The other day a Jewish acquaintance offered me some popcorn.
I asked him, “Is it kosher?”
He thought I was “testing” him.
“Oh no,” I said. “Not at all. I just don’t eat cheese unless it’s rennet-less and some popcorn has cheese.”
And this led to a great discussion on why I don’t eat rennet.
I’ve been a vegetarian since 1986. I haven’t consumed meat or wore fur since then. And 10 years later I stopped buying products that have been tested on animals. And two years after that I stopped wearing leather. And finally, I gave up fish a few weeks ago.
When my new friend asked me how I felt about others consuming meat or wearing animal products, I told him that I’m a humanitarian type and believe that everyone does what is right for themselves. I do not judge people, nor do I preach.
I was commended for my attitude. And I said, “Yeah, I’m probably the one vegetarian that doesn’t respect a lot of them.”
It’s sad when something you stand for has a bad rap. People get turned off by “preachers” and I don’t blame them. We’re all adults and nobody wants to hear what they are doing is unethical. Or not compassionate. By nature, we like to believe we’re good people, doing our best in life.
Some food for thought here …. I know meat eaters who give their pets the most loving homes you can imagine and do the most wonderful things for the animal shelters. I also know a vegan — and FORMER friend of mine — who I caught kicking my cat! Not to mention all the vegans who won’t even have pets because you have to feed them meat. (Yeah, it’s gross, but you can’t argue with the food chain.)
Being a mere “vegetarian” but not a vegan will always have me in an awkward spot. Meat eaters will think I’m secretly judging them and The Cult of Vegan will be on the defense, ready to argue and bitch slap me because I eat cage-free eggs and rennet-less cheese.
For the record, I tried being vegan many times during my history of vegetarianism. Whenever I hit the eight-month mark of being vegan, I get horrible backaches and dizzy spells. As soon as I start eating eggs or rennet-less cheese again, I feel so much better. And unless there is a vegan out there (please raise your hand) who wants to lovingly assist me every step of the way in being vegan without jeopardizing my health, please keep your fat mouth shut!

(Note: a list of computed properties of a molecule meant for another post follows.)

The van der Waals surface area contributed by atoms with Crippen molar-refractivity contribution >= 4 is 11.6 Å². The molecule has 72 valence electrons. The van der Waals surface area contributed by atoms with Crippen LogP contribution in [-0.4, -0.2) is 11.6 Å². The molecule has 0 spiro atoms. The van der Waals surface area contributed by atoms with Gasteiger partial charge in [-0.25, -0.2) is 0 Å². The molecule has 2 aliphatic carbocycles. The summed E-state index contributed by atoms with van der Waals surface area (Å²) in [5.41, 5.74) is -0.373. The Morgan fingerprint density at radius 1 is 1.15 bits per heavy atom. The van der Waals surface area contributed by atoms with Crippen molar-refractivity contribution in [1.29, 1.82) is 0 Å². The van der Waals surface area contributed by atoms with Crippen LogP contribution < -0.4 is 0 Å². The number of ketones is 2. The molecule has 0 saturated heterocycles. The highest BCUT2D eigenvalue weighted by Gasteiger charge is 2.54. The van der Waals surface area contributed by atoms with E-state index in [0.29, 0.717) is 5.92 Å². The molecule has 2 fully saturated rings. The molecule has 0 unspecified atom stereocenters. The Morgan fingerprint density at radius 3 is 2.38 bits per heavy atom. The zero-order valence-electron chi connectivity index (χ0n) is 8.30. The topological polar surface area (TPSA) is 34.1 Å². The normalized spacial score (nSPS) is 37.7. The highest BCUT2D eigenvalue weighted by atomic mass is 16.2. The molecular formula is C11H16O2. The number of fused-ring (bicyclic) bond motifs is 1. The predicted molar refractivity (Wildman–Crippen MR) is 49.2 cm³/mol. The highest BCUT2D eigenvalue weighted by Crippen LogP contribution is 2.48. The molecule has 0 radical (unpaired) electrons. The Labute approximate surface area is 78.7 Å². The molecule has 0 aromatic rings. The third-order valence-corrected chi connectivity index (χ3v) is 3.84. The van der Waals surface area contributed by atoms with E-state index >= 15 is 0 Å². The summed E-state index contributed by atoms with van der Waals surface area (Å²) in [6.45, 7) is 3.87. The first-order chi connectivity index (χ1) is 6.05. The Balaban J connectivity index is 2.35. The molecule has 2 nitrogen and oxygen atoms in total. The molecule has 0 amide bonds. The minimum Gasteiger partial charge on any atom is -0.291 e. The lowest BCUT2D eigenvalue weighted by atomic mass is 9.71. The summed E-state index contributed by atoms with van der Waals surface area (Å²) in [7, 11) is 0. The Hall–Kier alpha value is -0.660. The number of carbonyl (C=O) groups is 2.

And speaking of “trying,” there was even a time in my life where I was so into the vegan lifestyle, I considered a career at PETA. I flew out to their headquarters in Norfolk, Va. one long weekend to be interviewed by PETA president, Ingrid Newkirk. Mind you I ended up being so turned off I didn’t last the entire weekend and spent an extra $75 to catch an early flight home. And I never did meet Ingrid Newkirk — which is probably a good thing.
First turn off was that only the house mother was allowed to have a cat. Had I relocated, I wouldn’t be able to take my two beloved cats! But I wasn’t told this before I booked my trip! Imagine, doing work for the biggest animal rights group in the USA and not being able to have an animal yourself! That to me is just absurd! Where would I put my cats? My cats are my babies and they go where I go!
PETA didn’t offer any suggestions or help.
The next red flag was the bathroom. Not only was it a pigsty, but I noticed many products that were known for testing on animals (Bic razors for one!) Can we say “hypocrites?”
I don’t want this blog entry to be an anti-PETA rant. However, my point is that when I tell people I am vegetarian, I do not want to be lumped in with those who exhibit disgusting, hateful, tunnel-visioned judgmental behavior.
Another issue I have with vegans and their militant ways is that they do not want to team up with anyone else unless they are 100 percent like-minded.
To me, that doesn’t do anything for society. However, if you hook up with someone who does opposite of you, you can always present an opportunity for change. It’s a sweet challenge!
One time I was bickering on a message board with a bunch of vegans who insisted they wouldn’t date meat eaters because meat eaters don’t “taste as good as vegetarians.” A vegetarian lesbian who didn’t mind dating meat eaters piped up and said, “I never met a woman who didn’t taste good!” Touche!
My friend Stephanie is a vegetarian and her boyfriend isn’t. But she inspired him to eat meatless meals for six months out of the year! You go girl! That — to me — says so much more than any preaching ever will. She simply inspired him by her good cooking and positive attitude.
Like myself, she is a GENTLE VEGETARIAN!
So in conclusion, while I am not judging (just expressing my distaste for an extreme stereotype that I’ve encountered more times that I can stomach) I wish, in return, not to be judged myself.
If you’re a meat eater reading this, please don’t assume all vegetarians are going to start picking on you for eating meat (and also don’t assume that all we eat is grass — try some real vegetarian cooking, you may be pleasantly surprised).
And if you’re a vegan, please don’t judge me for not being not 100 percent there yet. Someday I may be, you just never know! (Nor will anyone else know because unless they ask or it comes up in conversation, I’m not going to shove it in their faces!)